George V. Reilly

De-excommunication

Pope Benedict XVI

The Pope has reinstated four ex­com­mu­ni­cat­ed bishops:

Pope Benedict XVI, reaching out to the far-right of the Roman Catholic Church, revoked the ex­com­mu­ni­ca­tions of four schismatic bishops on Saturday, including one whose comments denying the Holocaust have provoked outrage.

Pam has more. Newsweek has context.

Last month, the Pope said:

that saving humanity from homosexual or trans­sex­u­al behaviour was just as important as saving the rainforest from de­struc­tion.

Shit like this reminds me of why I am no longer a Catholic.

I was raised Catholic in Ireland and spent eleven years at a priest-run school. It didn’t take; I had lost my faith by my mid-teens.

But even if I still believed in God, I’d have a hard time being Catholic. I don’t have anything against Catholics per se, and I’ve known individual Catholic priests that I respected, but I can’t stand the Catholic Hierarchy.

James Joyce said of the Irish, “we are an un­for­tu­nate priest-ridden race and always were and always will be”. It’s no longer quite true—many Irish people only see the inside of a church now for “hatches, matches, and dis­patch­es” (baptisms, weddings, and funerals). But it was certainly true in the Seventies and Eighties when I was growing up.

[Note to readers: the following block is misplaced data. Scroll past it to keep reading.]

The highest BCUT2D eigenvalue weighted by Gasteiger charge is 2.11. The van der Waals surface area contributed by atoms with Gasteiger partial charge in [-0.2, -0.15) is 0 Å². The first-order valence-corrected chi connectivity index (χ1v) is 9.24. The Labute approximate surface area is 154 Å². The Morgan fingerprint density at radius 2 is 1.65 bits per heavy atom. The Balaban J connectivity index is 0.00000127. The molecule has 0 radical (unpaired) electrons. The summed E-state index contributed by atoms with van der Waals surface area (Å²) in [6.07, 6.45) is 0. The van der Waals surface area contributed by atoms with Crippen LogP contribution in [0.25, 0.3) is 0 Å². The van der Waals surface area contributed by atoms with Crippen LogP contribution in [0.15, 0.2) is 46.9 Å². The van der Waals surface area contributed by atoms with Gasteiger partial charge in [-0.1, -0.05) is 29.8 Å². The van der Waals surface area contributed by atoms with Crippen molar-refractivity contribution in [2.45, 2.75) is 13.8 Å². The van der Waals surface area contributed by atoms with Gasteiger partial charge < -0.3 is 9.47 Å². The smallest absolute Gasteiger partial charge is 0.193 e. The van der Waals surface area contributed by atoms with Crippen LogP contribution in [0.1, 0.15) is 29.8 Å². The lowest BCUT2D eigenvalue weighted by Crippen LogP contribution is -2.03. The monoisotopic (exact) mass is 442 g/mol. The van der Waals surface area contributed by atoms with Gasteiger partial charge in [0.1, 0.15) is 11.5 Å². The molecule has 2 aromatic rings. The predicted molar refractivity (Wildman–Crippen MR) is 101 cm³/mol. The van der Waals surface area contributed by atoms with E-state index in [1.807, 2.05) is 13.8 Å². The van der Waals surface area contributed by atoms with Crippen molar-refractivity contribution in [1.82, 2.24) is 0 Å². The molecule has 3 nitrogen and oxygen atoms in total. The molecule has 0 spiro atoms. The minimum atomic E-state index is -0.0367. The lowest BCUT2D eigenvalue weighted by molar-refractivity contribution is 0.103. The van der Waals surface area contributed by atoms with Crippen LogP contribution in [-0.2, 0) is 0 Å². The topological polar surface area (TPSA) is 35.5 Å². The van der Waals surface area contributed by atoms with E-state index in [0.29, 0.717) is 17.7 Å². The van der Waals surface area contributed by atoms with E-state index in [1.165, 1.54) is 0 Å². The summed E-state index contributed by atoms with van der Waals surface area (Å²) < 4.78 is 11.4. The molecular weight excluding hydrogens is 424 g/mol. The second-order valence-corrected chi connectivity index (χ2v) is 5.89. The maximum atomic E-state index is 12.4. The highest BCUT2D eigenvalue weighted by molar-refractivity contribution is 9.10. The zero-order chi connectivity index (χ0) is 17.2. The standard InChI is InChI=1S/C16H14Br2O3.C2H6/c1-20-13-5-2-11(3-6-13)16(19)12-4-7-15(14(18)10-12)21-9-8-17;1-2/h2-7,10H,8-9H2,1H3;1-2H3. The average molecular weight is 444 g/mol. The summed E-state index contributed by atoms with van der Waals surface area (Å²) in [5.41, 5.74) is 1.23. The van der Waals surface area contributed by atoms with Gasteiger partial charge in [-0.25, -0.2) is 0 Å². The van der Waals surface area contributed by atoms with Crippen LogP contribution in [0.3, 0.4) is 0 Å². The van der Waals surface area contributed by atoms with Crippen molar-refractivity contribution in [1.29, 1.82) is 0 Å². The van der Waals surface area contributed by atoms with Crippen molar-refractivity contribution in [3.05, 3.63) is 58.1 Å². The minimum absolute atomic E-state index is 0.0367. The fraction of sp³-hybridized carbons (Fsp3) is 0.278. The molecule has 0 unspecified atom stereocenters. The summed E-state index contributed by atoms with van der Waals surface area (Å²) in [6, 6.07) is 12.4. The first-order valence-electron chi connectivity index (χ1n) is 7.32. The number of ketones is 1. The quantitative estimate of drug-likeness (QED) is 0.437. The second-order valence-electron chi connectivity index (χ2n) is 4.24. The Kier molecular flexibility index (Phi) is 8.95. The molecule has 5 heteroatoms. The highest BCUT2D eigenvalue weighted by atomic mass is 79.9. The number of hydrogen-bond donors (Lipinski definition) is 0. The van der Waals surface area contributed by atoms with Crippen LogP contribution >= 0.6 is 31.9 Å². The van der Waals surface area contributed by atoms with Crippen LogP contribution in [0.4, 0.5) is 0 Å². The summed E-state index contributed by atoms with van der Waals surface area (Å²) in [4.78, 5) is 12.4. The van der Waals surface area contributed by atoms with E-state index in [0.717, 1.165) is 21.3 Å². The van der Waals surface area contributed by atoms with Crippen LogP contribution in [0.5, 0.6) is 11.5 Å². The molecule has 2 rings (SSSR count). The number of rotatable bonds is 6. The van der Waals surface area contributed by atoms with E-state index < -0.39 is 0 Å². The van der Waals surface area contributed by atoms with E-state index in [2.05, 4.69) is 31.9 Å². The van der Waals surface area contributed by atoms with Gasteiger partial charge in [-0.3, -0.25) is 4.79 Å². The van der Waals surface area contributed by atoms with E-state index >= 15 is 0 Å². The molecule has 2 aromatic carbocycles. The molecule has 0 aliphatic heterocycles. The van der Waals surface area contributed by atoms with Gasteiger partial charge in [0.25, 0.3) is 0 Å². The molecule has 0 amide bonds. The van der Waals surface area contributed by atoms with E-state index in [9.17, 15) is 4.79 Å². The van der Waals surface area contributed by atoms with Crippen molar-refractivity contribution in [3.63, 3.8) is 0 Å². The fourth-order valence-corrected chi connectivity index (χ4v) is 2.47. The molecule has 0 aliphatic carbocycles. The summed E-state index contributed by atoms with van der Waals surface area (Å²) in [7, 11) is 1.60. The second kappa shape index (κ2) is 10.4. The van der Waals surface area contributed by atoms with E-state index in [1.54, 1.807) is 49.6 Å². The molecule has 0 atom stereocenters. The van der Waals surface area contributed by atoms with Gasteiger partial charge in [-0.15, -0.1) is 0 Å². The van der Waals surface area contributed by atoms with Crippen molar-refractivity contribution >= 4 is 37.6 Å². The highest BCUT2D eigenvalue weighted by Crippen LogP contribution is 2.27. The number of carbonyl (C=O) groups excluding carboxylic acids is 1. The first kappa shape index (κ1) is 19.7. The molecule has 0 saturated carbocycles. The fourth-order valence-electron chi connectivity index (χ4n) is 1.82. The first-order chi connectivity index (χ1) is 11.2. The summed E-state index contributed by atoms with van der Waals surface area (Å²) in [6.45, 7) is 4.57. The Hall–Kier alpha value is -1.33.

The Catholic Church had a stran­gle­hold on life in the Republic of Ireland. Con­tra­cep­tion was illegal until the Eighties, and, when first introduced, was available only to married couples with a pre­scrip­tion. Divorce only became legal about a decade ago. Ho­mo­sex­u­al­i­ty was de­crim­i­nal­ized not long before that. Most of the national (public) schools were controlled by parish priests, and most private schools were run by religious orders. (Still largely true today, I believe.) Until 1970, no Catholic could attend the tra­di­tion­al­ly Protestant Trinity College Dublin without a dis­pen­sa­tion from a bishop.

Education, the modern world, the European Union, out-of-wedlock births, declining vocations: all of these have loosened the Church’s grasp in Ireland. The Bishop Casey affair (he had a son and embezzled for nearly 20 years to support the boy), the Irish pedophile priest coverups, and other scandals shook many people’s faith.

In the larger picture, Popes John Paul II and Benedict have spent the last 30 years trying to roll back the lib­er­al­iz­ing effects of Vatican II. They’ve stacked the hierarchy with con­ser­v­a­tive bishops and cardinals, ensuring their influence will last for decades after their own deaths.

The Catholic Church is becoming in­creas­ing­ly irrelevant, and I welcome it.

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